Pale ale, 5%
Broken Dial, Harviestoun
Also from the Harviestoun Brewery, Atherton said its Broken Dial amber ale was “clean-tasting” and “very drinkable” but that The Ridge had the edge.
She said: “Although clearly well-made and very drinkable beer I didn’t like this as much as The Ridge. A dark bronzey-amber colour with a loose bubbly white head, like the previous beer its very subtle mandarin orange aroma disappointed me when I was anticipating something akin to a grapefruit nasal spray. Clean-tasting and dry with an orange marmalade bitterness, there was sadly something about its malt flavours that turned me off. But to be fair there’s something about reddish beers and the malts used in them that I don’t like in combination with certain hops. I can’t be more precise than that about it right now – but when I can you’ll be first to know. Some people will love this beer – but I’m sticking with The Ridge.”
Amber ale, 4.5%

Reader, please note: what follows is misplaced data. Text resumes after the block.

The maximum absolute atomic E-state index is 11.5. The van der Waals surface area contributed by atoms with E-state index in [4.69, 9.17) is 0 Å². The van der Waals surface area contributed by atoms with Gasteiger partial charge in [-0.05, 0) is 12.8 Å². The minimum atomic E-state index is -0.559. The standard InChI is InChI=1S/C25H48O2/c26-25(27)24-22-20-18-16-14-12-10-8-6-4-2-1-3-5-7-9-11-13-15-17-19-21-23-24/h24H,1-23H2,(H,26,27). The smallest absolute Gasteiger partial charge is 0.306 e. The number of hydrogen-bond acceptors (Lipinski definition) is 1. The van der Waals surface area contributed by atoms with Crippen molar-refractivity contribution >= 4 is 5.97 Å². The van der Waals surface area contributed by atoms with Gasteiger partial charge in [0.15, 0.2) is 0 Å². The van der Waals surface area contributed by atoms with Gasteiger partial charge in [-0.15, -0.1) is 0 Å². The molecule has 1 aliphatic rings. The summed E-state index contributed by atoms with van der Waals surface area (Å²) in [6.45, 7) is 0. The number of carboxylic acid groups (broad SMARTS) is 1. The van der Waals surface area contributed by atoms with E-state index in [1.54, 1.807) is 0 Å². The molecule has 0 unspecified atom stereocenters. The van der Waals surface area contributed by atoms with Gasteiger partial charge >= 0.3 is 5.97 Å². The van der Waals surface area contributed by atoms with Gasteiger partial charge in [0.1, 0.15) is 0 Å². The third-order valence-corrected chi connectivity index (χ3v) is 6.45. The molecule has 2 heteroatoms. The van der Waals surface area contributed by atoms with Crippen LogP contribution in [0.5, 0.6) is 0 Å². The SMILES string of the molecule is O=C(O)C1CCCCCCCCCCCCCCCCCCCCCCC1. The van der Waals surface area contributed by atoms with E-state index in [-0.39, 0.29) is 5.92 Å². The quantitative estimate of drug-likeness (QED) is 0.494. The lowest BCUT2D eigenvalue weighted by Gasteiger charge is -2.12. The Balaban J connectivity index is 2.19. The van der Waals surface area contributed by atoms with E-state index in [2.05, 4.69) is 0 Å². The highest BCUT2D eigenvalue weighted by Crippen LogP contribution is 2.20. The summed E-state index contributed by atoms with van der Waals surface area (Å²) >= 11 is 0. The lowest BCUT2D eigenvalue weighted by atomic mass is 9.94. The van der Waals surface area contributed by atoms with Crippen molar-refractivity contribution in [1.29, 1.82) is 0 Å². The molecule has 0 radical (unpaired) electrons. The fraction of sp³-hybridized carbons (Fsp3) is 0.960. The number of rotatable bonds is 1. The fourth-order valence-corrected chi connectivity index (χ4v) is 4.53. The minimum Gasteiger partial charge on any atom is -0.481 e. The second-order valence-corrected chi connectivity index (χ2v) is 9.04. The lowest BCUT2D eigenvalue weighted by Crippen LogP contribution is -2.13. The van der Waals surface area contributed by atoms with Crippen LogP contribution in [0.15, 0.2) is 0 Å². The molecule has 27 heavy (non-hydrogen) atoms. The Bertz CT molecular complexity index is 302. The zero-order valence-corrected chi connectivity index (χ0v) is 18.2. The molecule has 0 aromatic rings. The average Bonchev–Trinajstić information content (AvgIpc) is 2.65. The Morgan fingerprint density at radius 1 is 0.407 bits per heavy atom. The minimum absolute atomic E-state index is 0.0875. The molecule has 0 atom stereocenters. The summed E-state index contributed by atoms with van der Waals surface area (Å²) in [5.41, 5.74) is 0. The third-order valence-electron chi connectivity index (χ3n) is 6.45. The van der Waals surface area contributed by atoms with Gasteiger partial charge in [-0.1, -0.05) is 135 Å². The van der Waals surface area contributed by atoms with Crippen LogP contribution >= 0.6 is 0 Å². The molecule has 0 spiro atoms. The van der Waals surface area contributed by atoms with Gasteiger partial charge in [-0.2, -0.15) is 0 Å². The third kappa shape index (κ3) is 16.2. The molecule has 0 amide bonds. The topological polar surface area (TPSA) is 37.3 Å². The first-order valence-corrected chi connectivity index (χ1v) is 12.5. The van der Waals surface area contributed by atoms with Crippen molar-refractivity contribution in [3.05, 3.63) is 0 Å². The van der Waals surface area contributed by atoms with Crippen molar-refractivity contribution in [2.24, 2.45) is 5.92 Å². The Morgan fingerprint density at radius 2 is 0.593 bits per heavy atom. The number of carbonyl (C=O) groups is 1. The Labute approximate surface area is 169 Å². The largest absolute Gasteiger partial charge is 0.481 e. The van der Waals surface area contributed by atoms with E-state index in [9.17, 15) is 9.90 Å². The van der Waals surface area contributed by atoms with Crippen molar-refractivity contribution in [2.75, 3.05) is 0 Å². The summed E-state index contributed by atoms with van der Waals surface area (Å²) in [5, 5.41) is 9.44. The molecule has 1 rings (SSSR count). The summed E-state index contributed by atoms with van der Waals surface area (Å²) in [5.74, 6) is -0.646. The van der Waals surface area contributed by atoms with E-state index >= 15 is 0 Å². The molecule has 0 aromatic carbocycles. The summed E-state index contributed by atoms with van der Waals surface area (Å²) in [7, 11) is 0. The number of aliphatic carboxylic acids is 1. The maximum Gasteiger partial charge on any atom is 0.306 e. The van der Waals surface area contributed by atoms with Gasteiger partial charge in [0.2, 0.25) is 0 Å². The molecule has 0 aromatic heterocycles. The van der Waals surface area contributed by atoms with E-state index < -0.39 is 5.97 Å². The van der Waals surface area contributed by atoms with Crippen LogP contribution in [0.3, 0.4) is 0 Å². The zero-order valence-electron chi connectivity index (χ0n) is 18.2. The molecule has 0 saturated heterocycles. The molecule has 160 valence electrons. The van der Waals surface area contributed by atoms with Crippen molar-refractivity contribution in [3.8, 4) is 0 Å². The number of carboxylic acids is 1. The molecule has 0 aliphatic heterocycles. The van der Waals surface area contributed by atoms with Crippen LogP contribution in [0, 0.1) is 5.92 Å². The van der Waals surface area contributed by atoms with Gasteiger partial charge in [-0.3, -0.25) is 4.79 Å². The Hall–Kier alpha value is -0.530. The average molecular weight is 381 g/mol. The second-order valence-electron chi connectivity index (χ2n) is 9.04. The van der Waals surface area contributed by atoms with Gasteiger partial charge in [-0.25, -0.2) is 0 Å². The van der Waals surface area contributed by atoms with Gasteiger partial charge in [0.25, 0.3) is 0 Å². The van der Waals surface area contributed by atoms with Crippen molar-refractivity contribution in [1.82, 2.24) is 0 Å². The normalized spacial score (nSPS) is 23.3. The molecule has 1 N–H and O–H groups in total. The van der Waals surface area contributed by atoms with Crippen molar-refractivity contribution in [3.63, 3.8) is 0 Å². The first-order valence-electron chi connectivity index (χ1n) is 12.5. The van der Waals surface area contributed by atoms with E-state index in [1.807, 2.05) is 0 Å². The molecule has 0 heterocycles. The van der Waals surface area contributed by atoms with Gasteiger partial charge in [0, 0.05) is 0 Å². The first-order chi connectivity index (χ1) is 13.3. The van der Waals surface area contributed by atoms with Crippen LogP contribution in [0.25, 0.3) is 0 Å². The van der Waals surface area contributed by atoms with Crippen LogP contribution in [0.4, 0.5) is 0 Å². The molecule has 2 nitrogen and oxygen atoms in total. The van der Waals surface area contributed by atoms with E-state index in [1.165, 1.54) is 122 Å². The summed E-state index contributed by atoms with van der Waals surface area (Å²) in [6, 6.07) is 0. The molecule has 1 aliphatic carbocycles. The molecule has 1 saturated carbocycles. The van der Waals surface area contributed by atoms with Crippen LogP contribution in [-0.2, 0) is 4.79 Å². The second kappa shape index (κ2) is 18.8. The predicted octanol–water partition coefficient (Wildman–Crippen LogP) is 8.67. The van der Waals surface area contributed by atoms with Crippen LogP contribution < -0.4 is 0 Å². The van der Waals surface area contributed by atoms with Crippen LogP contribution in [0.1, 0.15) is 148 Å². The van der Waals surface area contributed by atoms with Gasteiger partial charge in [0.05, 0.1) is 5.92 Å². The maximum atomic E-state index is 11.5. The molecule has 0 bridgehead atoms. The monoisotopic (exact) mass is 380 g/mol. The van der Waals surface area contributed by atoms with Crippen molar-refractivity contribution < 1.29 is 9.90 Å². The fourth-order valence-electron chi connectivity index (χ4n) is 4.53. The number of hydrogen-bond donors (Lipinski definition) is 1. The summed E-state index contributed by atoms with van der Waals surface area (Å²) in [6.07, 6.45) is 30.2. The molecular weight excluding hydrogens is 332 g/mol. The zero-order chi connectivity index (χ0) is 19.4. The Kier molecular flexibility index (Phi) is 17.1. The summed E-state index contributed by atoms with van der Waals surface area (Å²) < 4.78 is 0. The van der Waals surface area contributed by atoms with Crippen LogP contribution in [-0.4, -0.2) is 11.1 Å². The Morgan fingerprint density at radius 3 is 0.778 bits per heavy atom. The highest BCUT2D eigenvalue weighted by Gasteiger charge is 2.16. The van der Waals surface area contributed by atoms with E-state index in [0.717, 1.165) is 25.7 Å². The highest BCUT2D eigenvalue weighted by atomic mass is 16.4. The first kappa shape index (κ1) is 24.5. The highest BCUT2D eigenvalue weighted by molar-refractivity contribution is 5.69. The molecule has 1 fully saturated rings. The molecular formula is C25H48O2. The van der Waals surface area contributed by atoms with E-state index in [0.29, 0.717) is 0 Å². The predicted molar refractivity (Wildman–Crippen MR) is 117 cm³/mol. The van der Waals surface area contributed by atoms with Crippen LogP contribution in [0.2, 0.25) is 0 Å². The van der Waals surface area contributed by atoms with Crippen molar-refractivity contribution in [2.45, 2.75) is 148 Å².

Centurion, Hillside Brewery
Matthew Horsley, writing on the UK’s Vinspire blog, recommended this “hearty” IPA which he called a “cracking drop”.
He said: “The nose is strong with instant kicks of wheat, beautifully fresh hops and an underlying note of citrus. In the glass is it bright copper with plenty of fizz and a nice thick head. Even though I followed the note on the bottle ‘pour gently’ you’re still getting plenty of froth. Something I like to refer to as a ‘tash-tickler’ with my current face fluff. So far so good. On the palate the first thing I notice is the body and weight of this beer. There is plenty of substance which isn’t particularly surprising given the strength (7%). The second is the hops. Jam packed full of them giving it a really smooth almost savoury taste that is followed up with that tangy citrus fruit found on the nose. Sharp, bitter, dry and full. Just what you want in a hearty IPA.The finish is long and flavoursome. Although you can taste the alcohol, the weight of flavour and mouth-feel far outweigh it which is very impressive. A real standard bearer.Cracking drop. But more than 2 and you’d be a bit like Russell Crowe at the end of Gladiator. Pretty ****ed.”